Historically, the shrine has been a place where “low-caste” Hindus and Muslims, who believed in the intercession of saints, congregated. But what do the Hindutva bodies want as far as the rituals are concerned?

Yoginder Sikand, a historian who has extensively researched the issue of the shrine, writes: “What is particularly significant about the VHP’s intervention in the controversy over the Baba Budha dargah is the Brahminisation of the Dattatreya tradition that it aggressively promotes, in line with the sternly Brahminical Hinduism that it represents. The Dattatreya image associated with popular Hindu religiosity in the Deccan is one that is clearly non-Brahminical, if not distinctly anti-Brahminical, in its origins” ( Shared Hindu-Muslim Shrines in Karnataka: Challenges to Liminality, 2004).

The status of the shrine that is now referred to as disputed is a glaring failure of the secular polity. It has become a rallying symbol of Hindutva ascension in Karnataka and in the rest of the country. The case of the Sri Guru Dattatreya Bababudan Swamy Dargah has immense ramifications for the country as it shows how a shrine that had a syncretic past with an accretion of myths and legends around it can be converted into a disputed site. But there is reason for optimism as the people’s movement led by the KKSV has stalled the designs of Hindutva forces to convert the shrine into a temple.

Gauri Lankesh, the Bengaluru-based journalist who was assassinated on September 5, 2017, was a leading member of the KKSV and was involved in its efforts to preserve the syncretic character of the shrine. In December 2003, when Gauri Lankesh led a Harmony Convention in Chikkamagaluru, she and other activists were arrested and kept in jail for two days. While in jail, she wrote: “My heart spills over with a new enthusiasm when I think of all those young boys and girls who spent time with us in jail. I feel a new spurt of life that drives me to go on. It was a place that forged new friendships, new affections. In a very real sense, it was an abode of harmony. It was not something I alone experienced. I have no doubt that hundreds of people who were together with me there felt just the same way” ( The Way I See It: A Gauri Lankesh Reader, DC Books and Navayana Publishing, 2017).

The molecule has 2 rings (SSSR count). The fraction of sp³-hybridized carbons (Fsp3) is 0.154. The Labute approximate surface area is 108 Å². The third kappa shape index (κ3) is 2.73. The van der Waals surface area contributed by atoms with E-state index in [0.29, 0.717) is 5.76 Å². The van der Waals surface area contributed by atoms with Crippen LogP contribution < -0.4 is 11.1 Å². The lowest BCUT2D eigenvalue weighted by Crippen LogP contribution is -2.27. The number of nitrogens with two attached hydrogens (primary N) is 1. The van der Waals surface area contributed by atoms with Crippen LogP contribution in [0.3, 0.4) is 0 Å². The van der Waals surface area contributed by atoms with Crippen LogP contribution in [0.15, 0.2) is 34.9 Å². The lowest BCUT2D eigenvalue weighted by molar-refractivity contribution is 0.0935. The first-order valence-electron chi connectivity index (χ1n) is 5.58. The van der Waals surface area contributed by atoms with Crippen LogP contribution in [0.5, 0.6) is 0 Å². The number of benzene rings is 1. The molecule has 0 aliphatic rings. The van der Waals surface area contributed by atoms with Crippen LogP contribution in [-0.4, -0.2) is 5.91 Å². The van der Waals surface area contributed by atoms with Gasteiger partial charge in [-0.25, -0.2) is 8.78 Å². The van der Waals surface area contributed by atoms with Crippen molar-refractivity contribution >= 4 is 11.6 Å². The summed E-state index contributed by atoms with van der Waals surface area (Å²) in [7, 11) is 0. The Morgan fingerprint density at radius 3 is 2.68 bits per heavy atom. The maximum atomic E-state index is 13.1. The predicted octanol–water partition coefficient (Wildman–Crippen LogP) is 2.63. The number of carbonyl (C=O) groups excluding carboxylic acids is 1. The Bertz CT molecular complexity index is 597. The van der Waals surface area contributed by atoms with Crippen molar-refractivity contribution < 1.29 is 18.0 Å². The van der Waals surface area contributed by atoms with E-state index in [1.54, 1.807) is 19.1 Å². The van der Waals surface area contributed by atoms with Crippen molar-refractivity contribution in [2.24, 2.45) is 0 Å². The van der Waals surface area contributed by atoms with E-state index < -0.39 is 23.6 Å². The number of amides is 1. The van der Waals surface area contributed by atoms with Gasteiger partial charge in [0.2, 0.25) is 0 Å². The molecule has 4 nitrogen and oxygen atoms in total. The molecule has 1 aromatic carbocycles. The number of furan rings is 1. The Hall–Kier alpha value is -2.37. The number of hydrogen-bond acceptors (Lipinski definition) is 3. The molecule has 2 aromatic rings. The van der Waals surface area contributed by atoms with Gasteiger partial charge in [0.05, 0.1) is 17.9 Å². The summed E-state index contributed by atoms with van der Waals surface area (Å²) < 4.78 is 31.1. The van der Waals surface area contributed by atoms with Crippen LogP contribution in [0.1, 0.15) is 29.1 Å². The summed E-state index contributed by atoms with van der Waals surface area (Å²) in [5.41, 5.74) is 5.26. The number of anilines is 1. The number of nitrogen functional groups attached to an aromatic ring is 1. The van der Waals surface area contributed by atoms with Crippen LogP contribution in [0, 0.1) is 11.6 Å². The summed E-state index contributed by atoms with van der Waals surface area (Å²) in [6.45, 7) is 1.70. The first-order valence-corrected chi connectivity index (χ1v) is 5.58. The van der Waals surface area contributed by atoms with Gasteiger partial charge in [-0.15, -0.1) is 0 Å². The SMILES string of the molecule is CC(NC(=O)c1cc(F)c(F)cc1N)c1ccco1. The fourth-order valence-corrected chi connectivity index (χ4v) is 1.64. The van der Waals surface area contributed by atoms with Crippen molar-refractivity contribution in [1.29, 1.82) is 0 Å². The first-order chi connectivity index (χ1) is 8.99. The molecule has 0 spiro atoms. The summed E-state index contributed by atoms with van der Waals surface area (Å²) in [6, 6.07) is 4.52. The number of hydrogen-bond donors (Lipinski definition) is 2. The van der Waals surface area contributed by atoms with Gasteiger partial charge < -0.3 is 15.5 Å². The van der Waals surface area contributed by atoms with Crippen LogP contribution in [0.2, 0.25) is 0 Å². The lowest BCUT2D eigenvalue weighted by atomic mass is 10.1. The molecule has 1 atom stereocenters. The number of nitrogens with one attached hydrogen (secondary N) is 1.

Where have the Sufis gone?

It is clear that the Sri Guru Dattatreya Bababudan Swamy Dargah was a syncretic shrine managed by Muslim custodians through recorded history. It has also occupied a special space in the history of Sufism, particularly that of the Qalandar sect and its cosmos in India, but the unique character of the shrine is much altered now. The sacral geography of the shrine has been changed by the district authorities, who have razed several buildings on the hilltop. The urs at the shrine (which is the most important event in any dargah’s calendar) has not taken place for more than 10 years now.

In 1998, Sikand visited the shrine and wrote a valuable account. The concluding paragraph of his travelogue is worth quoting in full as it describes his parting with a Sufi:

“‘I don’t know what you’re going to write about the dargah,’ he said, as he struck a match and lit his chillum. ‘But always remember son,’ he mused, closing his eyes and blowing a cloud of smoke out of his hairy nostril, ‘Come what may, God is always with those who are faithful to Him.’ And, clearing his throat, he recited in a voice that seemed full of pain a couplet which he said that he had picked up from some wandering qawwal:

Allah ko dhundo Allah ke pyaron mein, Allah samaya hai in ishq ke maro mein

(Search for God among God’s loved ones, For God is to be found among those smitten by love)” ( Sacred Spaces: Exploring Traditions of Shared Faith in India, Penguin, 2003).

Where have all the Sufis gone? There are none at the shrine now.